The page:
* Decatur Herald & Review…
Police in Decatur and Macon County are gearing up for what officials expect will be an increase in impaired drivers after recreational cannabis becomes legal in Illinois next month.
Police and sheriff’s deputies are already trained to spot drivers who are drunk or high, but many are receiving additional training. Enforcing the new law could be complicated because cannabis can take many forms, such as edibles, which can look and smell like regular food. While a breathalyzer test can detect whether a driver has been drinking, blood tests will be used to determine if someone is driving while impaired by cannabis — expanding on a tool police already use to find drugs in a driver’s system.
“We will enforce how we interpret the legislation to the best of our ability,” said Decatur Police Chief Jim Getz. “We are going to make traffic stops based on violations and use our observations to take the next steps if things go further.”
The blood tests could be done at a hospital or by police who are trained in forensic phlebotomy. Of 10 officers in the state with such training, four of them are in Macon County, according to several of those interviewed by the Herald & Review.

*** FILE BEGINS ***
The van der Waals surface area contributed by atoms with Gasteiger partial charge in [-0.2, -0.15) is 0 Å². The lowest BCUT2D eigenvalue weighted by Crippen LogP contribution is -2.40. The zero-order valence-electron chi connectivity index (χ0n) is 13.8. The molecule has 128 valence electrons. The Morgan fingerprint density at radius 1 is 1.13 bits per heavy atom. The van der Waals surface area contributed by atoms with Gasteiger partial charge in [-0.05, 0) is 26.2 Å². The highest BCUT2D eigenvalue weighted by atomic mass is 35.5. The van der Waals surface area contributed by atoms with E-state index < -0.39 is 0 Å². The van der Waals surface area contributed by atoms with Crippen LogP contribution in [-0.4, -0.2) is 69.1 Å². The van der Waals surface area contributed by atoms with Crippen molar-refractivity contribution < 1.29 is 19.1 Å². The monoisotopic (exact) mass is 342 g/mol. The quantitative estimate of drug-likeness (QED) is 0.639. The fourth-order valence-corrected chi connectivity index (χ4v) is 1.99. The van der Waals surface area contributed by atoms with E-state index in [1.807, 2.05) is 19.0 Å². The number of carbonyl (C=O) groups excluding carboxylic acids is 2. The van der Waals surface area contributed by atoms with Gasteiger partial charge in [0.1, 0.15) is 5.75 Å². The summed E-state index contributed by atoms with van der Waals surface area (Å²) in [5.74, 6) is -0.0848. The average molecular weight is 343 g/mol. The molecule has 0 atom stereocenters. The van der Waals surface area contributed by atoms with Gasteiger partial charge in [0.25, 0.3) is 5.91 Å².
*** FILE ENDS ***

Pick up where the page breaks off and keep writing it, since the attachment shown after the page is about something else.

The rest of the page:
You have to scroll down further to see this, though…
If an officer finds enough probable cause for an arrest, the officer will read the driver his or her rights from a form called the “warning to motorist.” This includes information about being able to consent or refuse chemical testing. The driver will be asked to allow blood and urine tests, [Larry Brooks, Decatur master patrol officer who is trained in forensic phlebotomy] said. […]
If police determine through field sobriety testing that more analysis is needed, they will proceed only if the driver gives written consent, Brooks said. Under state law, Illinois residents can refuse DUI testing, but face an automatic driver’s license suspension — or in more serious cases, revocation — if they do so, according to the Illinois Secretary of State’s Office. […]
If consent isn’t given, state law does allow police to obtain a search warrant for blood tests. Brooks said, as an example, this might be done in cases involving a crash that resulted in serious injury or death. […]
Sometimes it can be difficult to find a vein, particularly if the person is dehydrated or using illegal drugs, Brooks said. If the officer cannot successfully draw the blood from the hand or elbow after two attempts, the person will be sent to a hospital to allow medical personnel to take the blood from an easier access point. Suspects are also brought to a hospital for testing if a forensic phlebotomist is not available.
So, if the cops say you have to take a blood test and you refuse, they can obtain a warrant or you can lose your license. And if you consent, you could wind up being taken to a hospital.
Totally not an overreaction.
* And then there’s this…
The Decatur Police Department received a $500,000 donation from the Howard Buffett foundation. That money will be used to hire a new officer that is solely focused on catching drivers who are under the influence.